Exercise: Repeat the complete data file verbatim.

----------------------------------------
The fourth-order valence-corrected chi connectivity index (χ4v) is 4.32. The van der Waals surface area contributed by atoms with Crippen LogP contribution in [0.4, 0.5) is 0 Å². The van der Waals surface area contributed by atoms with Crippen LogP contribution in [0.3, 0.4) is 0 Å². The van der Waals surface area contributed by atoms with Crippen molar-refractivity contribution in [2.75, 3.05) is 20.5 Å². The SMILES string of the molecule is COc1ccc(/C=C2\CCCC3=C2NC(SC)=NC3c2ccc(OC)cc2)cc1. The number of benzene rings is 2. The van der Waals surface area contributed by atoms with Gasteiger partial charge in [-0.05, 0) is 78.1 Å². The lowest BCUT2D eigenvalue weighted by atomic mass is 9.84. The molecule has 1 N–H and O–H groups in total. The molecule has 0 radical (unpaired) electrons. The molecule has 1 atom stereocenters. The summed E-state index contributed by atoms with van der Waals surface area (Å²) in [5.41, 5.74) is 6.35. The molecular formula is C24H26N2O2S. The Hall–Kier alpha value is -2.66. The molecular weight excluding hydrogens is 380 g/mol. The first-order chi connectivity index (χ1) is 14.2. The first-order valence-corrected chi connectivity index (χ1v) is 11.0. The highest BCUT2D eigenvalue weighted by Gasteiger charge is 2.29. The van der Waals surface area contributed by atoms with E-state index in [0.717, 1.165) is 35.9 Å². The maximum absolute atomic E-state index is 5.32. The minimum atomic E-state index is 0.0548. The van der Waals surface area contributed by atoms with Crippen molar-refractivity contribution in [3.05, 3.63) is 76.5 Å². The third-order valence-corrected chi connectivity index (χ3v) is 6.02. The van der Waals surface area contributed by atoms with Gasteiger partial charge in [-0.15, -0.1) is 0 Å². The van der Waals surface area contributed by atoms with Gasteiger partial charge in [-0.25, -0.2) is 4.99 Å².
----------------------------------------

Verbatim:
The fourth-order valence-corrected chi connectivity index (χ4v) is 4.32. The van der Waals surface area contributed by atoms with Crippen LogP contribution in [0.4, 0.5) is 0 Å². The van der Waals surface area contributed by atoms with Crippen LogP contribution in [0.3, 0.4) is 0 Å². The van der Waals surface area contributed by atoms with Crippen molar-refractivity contribution in [2.75, 3.05) is 20.5 Å². The SMILES string of the molecule is COc1ccc(/C=C2\CCCC3=C2NC(SC)=NC3c2ccc(OC)cc2)cc1. The number of benzene rings is 2. The van der Waals surface area contributed by atoms with Gasteiger partial charge in [-0.05, 0) is 78.1 Å². The lowest BCUT2D eigenvalue weighted by atomic mass is 9.84. The molecule has 1 N–H and O–H groups in total. The molecule has 0 radical (unpaired) electrons. The molecule has 1 atom stereocenters. The summed E-state index contributed by atoms with van der Waals surface area (Å²) in [5.41, 5.74) is 6.35. The molecular formula is C24H26N2O2S. The Hall–Kier alpha value is -2.66. The molecular weight excluding hydrogens is 380 g/mol. The first-order chi connectivity index (χ1) is 14.2. The first-order valence-corrected chi connectivity index (χ1v) is 11.0. The highest BCUT2D eigenvalue weighted by Gasteiger charge is 2.29. The van der Waals surface area contributed by atoms with E-state index in [0.717, 1.165) is 35.9 Å². The maximum absolute atomic E-state index is 5.32. The minimum atomic E-state index is 0.0548. The van der Waals surface area contributed by atoms with Crippen molar-refractivity contribution in [3.05, 3.63) is 76.5 Å². The third-order valence-corrected chi connectivity index (χ3v) is 6.02. The van der Waals surface area contributed by atoms with Gasteiger partial charge in [-0.15, -0.1) is 0 Å². The van der Waals surface area contributed by atoms with Gasteiger partial charge in [-0.25, -0.2) is 4.99 Å².